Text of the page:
State of the Planet

News from the Columbia Climate School

Climate Bill Released

Senators Kerry and Lieberman unveiled their comprehensive energy and climate change legislation, the American Power Act, at a press conference today. Kerry claims the bill will set achievable reduction targets while creating huge benefits for American consumers. Though a more comprehensive analysis is certainly warranted, for now we’ll just stick to highlights of the 987-page bill.

The bill calls for greenhouse gas emissions reductions of 17% by 2020 and 80% by 2050. Restrictions would take effect in 2013 for power plants and transportation fuels, and in 2016 for manufacturers.

The bill sets a price on carbon, but also includes a “hard-price collar” that will keep carbon prices between $12 and $25 in the trading market. Large manufacturers would be exempt from the emissions reduction program until 2016.

Two-thirds of the revenues earned from the sale of carbon that are not dedicated to reducing the deficit would be rebated back to consumers; the rest would go to low-carbon energy development and deployment. In later years, 100 percent of revenue not spent to reduce the deficit will go directly back to consumers.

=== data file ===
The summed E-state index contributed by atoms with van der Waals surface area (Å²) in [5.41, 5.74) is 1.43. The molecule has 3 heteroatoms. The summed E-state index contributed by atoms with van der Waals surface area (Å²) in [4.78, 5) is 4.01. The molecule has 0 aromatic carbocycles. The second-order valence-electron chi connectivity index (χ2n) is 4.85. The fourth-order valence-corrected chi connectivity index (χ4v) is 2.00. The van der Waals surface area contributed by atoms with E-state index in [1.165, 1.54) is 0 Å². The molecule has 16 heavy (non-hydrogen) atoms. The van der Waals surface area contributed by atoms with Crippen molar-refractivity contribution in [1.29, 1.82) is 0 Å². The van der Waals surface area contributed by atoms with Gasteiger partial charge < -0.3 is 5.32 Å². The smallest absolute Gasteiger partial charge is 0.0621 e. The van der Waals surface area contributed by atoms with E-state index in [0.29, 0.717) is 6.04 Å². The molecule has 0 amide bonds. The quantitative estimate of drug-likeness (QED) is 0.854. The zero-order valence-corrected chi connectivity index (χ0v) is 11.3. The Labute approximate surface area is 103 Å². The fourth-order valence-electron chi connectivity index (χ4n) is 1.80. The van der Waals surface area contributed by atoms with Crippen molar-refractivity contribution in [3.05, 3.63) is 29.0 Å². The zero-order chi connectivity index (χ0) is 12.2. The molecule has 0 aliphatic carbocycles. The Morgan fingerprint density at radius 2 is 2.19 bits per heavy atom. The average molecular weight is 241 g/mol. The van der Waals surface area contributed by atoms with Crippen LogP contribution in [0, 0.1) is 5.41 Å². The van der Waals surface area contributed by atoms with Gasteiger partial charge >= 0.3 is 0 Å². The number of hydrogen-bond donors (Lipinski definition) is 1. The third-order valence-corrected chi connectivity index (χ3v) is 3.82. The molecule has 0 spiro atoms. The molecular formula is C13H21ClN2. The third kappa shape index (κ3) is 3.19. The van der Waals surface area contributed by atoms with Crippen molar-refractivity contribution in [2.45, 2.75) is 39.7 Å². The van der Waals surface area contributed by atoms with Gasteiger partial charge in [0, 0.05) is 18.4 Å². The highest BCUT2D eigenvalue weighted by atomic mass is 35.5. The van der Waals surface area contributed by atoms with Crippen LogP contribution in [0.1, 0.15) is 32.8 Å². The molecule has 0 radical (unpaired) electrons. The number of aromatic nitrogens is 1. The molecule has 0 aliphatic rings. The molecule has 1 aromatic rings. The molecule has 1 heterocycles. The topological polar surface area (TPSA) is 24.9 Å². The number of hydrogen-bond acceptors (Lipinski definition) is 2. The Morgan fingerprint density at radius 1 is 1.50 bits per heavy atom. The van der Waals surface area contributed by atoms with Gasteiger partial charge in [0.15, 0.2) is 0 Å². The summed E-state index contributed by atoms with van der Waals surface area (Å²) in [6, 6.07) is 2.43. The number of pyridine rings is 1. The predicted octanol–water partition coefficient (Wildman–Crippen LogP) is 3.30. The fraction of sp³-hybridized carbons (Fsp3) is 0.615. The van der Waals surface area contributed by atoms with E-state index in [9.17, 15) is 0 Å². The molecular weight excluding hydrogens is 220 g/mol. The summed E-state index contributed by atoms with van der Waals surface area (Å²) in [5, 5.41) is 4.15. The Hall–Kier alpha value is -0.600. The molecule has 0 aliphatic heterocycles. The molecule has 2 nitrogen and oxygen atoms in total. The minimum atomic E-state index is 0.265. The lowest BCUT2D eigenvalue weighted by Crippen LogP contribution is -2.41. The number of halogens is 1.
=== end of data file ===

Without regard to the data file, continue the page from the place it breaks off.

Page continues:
Notably, the bill sets aside allowances to improve energy efficiency and promote renewable energy. The section on clean energy emphasizes the development of nuclear power, increasing funding for nuclear loan guarantees to $54 billion.

Abandoning the goal of a single economy-wide mechanism for trading pollution credits, the bill includes separate regulations for utilities, transportation and manufacturing. Importantly, states would also be able to opt out of offshore drilling up to 75 miles from their coast, a nod to the current Gulf Coast oil spill.

But while some pundits have suggested the Gulf Coast disaster would energize Congress to seek clean energy solutions, others have posited that we might see the opposite effect. At present, the bill’s reception seems to be mixed at best.

The bill’s chances of success are also relatively remote, particularly without the backing of any Republicans. Republican Senator Lindsey Graham, who helped write the bill, has said that he does not think this is the time to press on a climate bill because of the oil spill and talk of moving ahead on immigrations reform.

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steve paulson
steve paulson
14 years ago

“and 80% by 2050” Where does the bill address if suitable alternatives are not found by that point? And by suitable I mean in terms of cost and engery effectiveness